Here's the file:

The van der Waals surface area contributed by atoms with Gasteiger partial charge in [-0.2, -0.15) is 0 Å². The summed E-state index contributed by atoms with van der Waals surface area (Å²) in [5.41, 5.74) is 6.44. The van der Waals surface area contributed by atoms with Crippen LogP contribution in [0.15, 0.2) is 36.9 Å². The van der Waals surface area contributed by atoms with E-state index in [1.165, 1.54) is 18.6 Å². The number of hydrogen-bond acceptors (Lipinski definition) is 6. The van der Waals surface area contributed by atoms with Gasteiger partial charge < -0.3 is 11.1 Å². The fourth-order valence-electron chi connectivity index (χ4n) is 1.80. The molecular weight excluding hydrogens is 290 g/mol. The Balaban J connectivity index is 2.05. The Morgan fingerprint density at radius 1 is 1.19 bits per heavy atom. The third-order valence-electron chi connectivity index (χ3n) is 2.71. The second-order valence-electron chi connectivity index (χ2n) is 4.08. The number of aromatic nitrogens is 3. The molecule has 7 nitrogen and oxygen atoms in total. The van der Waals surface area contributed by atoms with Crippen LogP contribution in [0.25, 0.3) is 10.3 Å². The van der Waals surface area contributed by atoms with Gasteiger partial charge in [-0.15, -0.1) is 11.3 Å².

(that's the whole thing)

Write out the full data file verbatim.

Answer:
The van der Waals surface area contributed by atoms with Gasteiger partial charge in [-0.2, -0.15) is 0 Å². The summed E-state index contributed by atoms with van der Waals surface area (Å²) in [5.41, 5.74) is 6.44. The van der Waals surface area contributed by atoms with Crippen LogP contribution in [0.15, 0.2) is 36.9 Å². The van der Waals surface area contributed by atoms with E-state index in [1.165, 1.54) is 18.6 Å². The number of hydrogen-bond acceptors (Lipinski definition) is 6. The van der Waals surface area contributed by atoms with Gasteiger partial charge < -0.3 is 11.1 Å². The fourth-order valence-electron chi connectivity index (χ4n) is 1.80. The molecular weight excluding hydrogens is 290 g/mol. The Balaban J connectivity index is 2.05. The Morgan fingerprint density at radius 1 is 1.19 bits per heavy atom. The third-order valence-electron chi connectivity index (χ3n) is 2.71. The second-order valence-electron chi connectivity index (χ2n) is 4.08. The number of aromatic nitrogens is 3. The molecule has 7 nitrogen and oxygen atoms in total. The van der Waals surface area contributed by atoms with Crippen LogP contribution in [0.25, 0.3) is 10.3 Å². The van der Waals surface area contributed by atoms with Gasteiger partial charge in [-0.15, -0.1) is 11.3 Å².